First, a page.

I agree with Mahadevan. The headmistress should have reported the behavior to the parents and called them in for a conference much earlier - when the disruptive behavior started. Seems to me like she was on a power trip as was the kid. Had she dealt with this matter as an administrator, recorded the history of bad behavior, given the parents ample opportunities to correct the situation and given and recorded warnings to the kid, rules would probably have been on her side. Holding the admit card back as a form of punishment was not such a smart odea for a few reasons.

1. The punishment did not relate to the "crime" at all. And the misbehavior should have been dealt with swiftly and firmly and not allowed to linger for so long. "Nip it in the bud" is what i recommend for any kind of behavior problems.

2. Holding the admit card back was unethical in my opinion as that would have seriously impacted the kid's future had the principal gotten away with it.

I am not saying that the student was not to blame for his actions. But this is what the administrative staff is there for, in a school. To deal with discipline disrupters. I don't know if the parents were ever informed or involved regarding this so I can't blame them - yet. One thing is for sure - parents these days tend to overlook their kids' mistakes and balme the school/staff. This gives the kids unnecessary and even harmful confidence booster making them think they "won" because they were smarter than the authorities. This attitude of parents only harms the kids in the long run because they never learn to follow the rules or grow up believing that they are above those rules.

Has to be me said...

OMG! What an attitude! I quite pity the HM & like u say dunno how this guy is gonna shape up in future.

The Kid said...

It has been scientifically shown that power corrupts even the sane and strong minded, in the very famous "stanford prison experiment."

In India, where absolute subordination is expected of school students, cruel things could happen ... and it comes very close to the above mentioned experiment.

hillgrandmom said...

HHGrandmom, it's true that this kind of thing seems to be becoming the norm. What I see increasingly is that teaching is now treated as part of a service industry and parents treat the teacher as one providing a service and so should provide only what the market wants and not what's best for the child necessarily. Today's parents seem to forget that your child's teacher is your ally.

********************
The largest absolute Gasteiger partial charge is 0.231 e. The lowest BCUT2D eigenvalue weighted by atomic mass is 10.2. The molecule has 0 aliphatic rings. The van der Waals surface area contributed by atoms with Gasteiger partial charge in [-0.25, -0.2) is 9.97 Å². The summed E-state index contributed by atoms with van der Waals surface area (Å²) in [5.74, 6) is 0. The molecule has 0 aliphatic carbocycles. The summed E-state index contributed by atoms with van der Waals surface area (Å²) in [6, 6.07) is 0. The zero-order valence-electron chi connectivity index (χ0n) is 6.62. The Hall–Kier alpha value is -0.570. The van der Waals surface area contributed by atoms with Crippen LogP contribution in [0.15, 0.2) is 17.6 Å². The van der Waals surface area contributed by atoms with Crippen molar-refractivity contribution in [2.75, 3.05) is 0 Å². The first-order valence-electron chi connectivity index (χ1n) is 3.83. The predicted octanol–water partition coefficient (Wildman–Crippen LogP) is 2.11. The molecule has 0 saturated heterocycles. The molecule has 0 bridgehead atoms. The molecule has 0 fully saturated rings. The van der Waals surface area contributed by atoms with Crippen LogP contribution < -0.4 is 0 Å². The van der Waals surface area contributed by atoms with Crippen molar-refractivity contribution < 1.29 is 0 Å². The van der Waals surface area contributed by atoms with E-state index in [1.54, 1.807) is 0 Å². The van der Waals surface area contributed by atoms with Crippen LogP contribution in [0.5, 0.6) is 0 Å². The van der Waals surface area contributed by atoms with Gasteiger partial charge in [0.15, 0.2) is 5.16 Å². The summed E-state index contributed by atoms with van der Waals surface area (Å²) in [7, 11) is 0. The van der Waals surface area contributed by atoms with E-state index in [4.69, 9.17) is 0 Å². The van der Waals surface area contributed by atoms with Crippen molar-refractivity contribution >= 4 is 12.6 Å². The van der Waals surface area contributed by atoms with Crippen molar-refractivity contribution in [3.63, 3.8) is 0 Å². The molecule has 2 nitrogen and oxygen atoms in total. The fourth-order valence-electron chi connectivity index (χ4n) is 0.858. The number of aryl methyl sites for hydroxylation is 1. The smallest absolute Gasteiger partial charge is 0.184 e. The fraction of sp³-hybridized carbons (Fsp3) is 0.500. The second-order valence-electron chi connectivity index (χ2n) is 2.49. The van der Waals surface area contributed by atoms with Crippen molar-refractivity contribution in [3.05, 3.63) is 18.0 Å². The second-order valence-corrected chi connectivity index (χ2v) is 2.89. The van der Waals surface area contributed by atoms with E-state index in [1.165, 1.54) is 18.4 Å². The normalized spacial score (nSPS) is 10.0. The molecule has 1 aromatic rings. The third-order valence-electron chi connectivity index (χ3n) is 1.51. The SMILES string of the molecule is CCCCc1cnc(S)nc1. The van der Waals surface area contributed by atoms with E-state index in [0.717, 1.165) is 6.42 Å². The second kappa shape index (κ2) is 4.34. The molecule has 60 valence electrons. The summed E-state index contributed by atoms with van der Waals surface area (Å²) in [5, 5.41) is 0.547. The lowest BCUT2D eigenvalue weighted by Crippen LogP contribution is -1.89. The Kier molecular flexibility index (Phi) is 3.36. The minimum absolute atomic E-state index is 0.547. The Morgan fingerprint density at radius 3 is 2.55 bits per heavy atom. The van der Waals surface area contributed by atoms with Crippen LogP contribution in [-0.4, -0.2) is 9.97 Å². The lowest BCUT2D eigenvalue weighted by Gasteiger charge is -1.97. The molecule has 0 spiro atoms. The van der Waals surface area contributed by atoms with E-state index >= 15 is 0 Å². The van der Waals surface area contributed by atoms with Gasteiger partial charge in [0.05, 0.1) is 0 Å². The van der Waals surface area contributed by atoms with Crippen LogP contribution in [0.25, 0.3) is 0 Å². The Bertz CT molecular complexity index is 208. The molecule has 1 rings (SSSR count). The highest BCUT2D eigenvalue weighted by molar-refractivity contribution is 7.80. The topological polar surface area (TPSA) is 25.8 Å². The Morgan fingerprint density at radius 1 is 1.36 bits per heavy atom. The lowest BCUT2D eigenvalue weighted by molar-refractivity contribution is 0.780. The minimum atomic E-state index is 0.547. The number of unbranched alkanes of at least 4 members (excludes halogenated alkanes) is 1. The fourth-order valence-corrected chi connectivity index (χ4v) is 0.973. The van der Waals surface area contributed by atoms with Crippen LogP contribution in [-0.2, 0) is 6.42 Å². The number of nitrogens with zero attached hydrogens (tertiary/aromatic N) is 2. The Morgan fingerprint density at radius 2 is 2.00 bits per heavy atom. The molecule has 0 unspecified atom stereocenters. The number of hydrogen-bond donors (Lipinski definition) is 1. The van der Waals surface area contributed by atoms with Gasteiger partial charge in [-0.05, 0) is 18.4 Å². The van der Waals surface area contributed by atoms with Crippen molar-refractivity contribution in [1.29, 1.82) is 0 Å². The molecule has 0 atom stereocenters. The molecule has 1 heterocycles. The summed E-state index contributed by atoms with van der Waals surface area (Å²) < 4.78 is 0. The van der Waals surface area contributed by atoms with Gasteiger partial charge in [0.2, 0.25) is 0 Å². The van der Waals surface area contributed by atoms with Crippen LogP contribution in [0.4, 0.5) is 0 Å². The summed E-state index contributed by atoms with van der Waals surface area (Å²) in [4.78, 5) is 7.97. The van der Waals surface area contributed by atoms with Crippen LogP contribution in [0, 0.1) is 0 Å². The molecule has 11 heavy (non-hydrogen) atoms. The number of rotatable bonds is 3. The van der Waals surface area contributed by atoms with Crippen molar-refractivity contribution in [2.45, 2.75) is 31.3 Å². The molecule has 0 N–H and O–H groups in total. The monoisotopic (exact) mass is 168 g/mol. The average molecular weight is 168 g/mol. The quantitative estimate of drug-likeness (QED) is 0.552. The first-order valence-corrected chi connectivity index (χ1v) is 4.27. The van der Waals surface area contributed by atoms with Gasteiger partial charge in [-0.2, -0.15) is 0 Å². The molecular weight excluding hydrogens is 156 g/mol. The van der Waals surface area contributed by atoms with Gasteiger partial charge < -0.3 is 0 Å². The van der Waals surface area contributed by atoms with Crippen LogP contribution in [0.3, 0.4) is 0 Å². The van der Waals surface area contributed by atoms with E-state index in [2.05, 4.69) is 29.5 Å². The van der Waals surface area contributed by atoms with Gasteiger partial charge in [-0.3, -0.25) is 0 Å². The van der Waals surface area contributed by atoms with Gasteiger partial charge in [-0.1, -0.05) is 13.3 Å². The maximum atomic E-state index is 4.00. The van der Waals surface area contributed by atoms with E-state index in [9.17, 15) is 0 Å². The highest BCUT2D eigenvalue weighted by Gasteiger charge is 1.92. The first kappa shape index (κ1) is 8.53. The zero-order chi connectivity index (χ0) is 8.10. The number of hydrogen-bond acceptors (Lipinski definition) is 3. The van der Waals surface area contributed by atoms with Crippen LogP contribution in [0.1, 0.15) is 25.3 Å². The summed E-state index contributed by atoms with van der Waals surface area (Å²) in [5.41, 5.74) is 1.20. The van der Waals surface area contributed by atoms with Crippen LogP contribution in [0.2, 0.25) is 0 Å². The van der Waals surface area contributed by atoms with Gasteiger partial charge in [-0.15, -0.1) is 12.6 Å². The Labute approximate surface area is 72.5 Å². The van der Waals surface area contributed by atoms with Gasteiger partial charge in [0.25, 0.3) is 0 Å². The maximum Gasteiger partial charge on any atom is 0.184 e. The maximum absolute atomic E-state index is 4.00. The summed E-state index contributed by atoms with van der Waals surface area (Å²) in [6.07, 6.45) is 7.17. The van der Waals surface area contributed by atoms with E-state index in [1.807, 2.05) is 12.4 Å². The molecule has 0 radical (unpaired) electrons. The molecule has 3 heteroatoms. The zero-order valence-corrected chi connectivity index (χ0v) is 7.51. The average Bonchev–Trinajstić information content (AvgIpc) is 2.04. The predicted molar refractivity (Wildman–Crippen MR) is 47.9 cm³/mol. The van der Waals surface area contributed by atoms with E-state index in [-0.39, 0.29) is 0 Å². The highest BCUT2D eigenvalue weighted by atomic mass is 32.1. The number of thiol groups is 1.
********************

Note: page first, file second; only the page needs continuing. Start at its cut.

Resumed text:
In a recent incident at a school I occasionally teach at, a little girl in the K.G came with a damp skirt and the teacher commented on it. The next day an irate mother rang up and shouted at the teacher telling here that her job was 'only to teach' and not worry about other things in her students' lives!!!!

Usha said...

I suppose the old methods of disciplining are not efficient anymore with this information enabled generation. They know exactly what their rights are even though they do not care about their duties.
The teacher should have been more intelligent to deal with a precosious child like this and used the procedure to her advantage like mahadevan points out.
I feel sorry for her though!

Anonymous said...

Hi just saw your blog, very interesting post, guess, it's the attitude that needs a make over.These are lessons to be learned.

Hip Grandma said...

ITW:I was out of station.Will take up your tag soon.

srijith:humility pays in the long run but these days it is looked down upon as a sign of weakness.

GTN:You've analysed well.Parents have to be careful to inculcate the right attitude in their children.But there are times when parents are themselves unable to explain their child's behaviour.

has to be me:The HM mishandled the situation and there is no doubt about it.Her intention may not have been wrong but it backfired on her.My concern is about such children who may one day prove to be a bane instead of a blessing to their parents and society,I hope that I am proved wrong and that i am over reacting.It may only be the difficult adoloscent phase that will pass off.

the kid:Power does corrupt.My agony is that young minds that can be fine tuned to do wonderful things are thus wasted.What can be done to save the situation I wonder.

hillgmom:The unfortunate part is that the demand of the market is not healthy for the society.When kids are in the primary classes obsessed parents keep finding fault with teachers for every mark denied to their child and every half mark awarded to his class mate.this builds up to the extent of the child growing up with little regard for the school and his teacher.As an adoloscent he/she is equally disrespectful of his parents but by then it is too late,